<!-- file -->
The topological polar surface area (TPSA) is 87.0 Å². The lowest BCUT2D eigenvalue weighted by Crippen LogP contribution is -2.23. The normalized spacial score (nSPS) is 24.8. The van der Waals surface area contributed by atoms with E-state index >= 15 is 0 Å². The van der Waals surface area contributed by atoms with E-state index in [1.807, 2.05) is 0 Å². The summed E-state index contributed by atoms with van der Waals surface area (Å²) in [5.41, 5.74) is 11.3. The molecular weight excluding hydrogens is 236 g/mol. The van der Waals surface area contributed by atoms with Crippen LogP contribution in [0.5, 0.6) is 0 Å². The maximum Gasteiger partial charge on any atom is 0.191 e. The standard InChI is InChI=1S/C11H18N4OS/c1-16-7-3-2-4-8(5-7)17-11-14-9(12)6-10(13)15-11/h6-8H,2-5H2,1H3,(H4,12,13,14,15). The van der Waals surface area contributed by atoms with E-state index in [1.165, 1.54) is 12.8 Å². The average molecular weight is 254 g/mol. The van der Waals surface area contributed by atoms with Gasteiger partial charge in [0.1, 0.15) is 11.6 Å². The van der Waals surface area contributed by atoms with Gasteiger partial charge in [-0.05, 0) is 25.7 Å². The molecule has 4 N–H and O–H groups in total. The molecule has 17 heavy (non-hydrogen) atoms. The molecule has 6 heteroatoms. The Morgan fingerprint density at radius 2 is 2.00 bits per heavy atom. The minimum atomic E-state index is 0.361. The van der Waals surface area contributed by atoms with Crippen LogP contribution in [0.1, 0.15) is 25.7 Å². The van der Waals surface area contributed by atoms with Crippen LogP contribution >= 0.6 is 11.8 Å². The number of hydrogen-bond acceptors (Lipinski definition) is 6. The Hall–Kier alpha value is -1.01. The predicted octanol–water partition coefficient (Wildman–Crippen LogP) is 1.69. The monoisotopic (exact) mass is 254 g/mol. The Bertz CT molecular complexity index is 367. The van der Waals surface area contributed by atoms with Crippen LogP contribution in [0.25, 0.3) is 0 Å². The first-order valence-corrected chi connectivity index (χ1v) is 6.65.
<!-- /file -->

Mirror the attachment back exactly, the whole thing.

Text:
The topological polar surface area (TPSA) is 87.0 Å². The lowest BCUT2D eigenvalue weighted by Crippen LogP contribution is -2.23. The normalized spacial score (nSPS) is 24.8. The van der Waals surface area contributed by atoms with E-state index >= 15 is 0 Å². The van der Waals surface area contributed by atoms with E-state index in [1.807, 2.05) is 0 Å². The summed E-state index contributed by atoms with van der Waals surface area (Å²) in [5.41, 5.74) is 11.3. The molecular weight excluding hydrogens is 236 g/mol. The van der Waals surface area contributed by atoms with Crippen LogP contribution in [0.5, 0.6) is 0 Å². The maximum Gasteiger partial charge on any atom is 0.191 e. The standard InChI is InChI=1S/C11H18N4OS/c1-16-7-3-2-4-8(5-7)17-11-14-9(12)6-10(13)15-11/h6-8H,2-5H2,1H3,(H4,12,13,14,15). The van der Waals surface area contributed by atoms with E-state index in [1.165, 1.54) is 12.8 Å². The average molecular weight is 254 g/mol. The van der Waals surface area contributed by atoms with Gasteiger partial charge in [0.1, 0.15) is 11.6 Å². The van der Waals surface area contributed by atoms with Gasteiger partial charge in [-0.05, 0) is 25.7 Å². The molecule has 4 N–H and O–H groups in total. The molecule has 17 heavy (non-hydrogen) atoms. The molecule has 6 heteroatoms. The Morgan fingerprint density at radius 2 is 2.00 bits per heavy atom. The minimum atomic E-state index is 0.361. The van der Waals surface area contributed by atoms with Crippen LogP contribution in [0.1, 0.15) is 25.7 Å². The van der Waals surface area contributed by atoms with Crippen LogP contribution >= 0.6 is 11.8 Å². The number of hydrogen-bond acceptors (Lipinski definition) is 6. The Hall–Kier alpha value is -1.01. The predicted octanol–water partition coefficient (Wildman–Crippen LogP) is 1.69. The monoisotopic (exact) mass is 254 g/mol. The Bertz CT molecular complexity index is 367. The van der Waals surface area contributed by atoms with Crippen LogP contribution in [0.25, 0.3) is 0 Å². The first-order valence-corrected chi connectivity index (χ1v) is 6.65.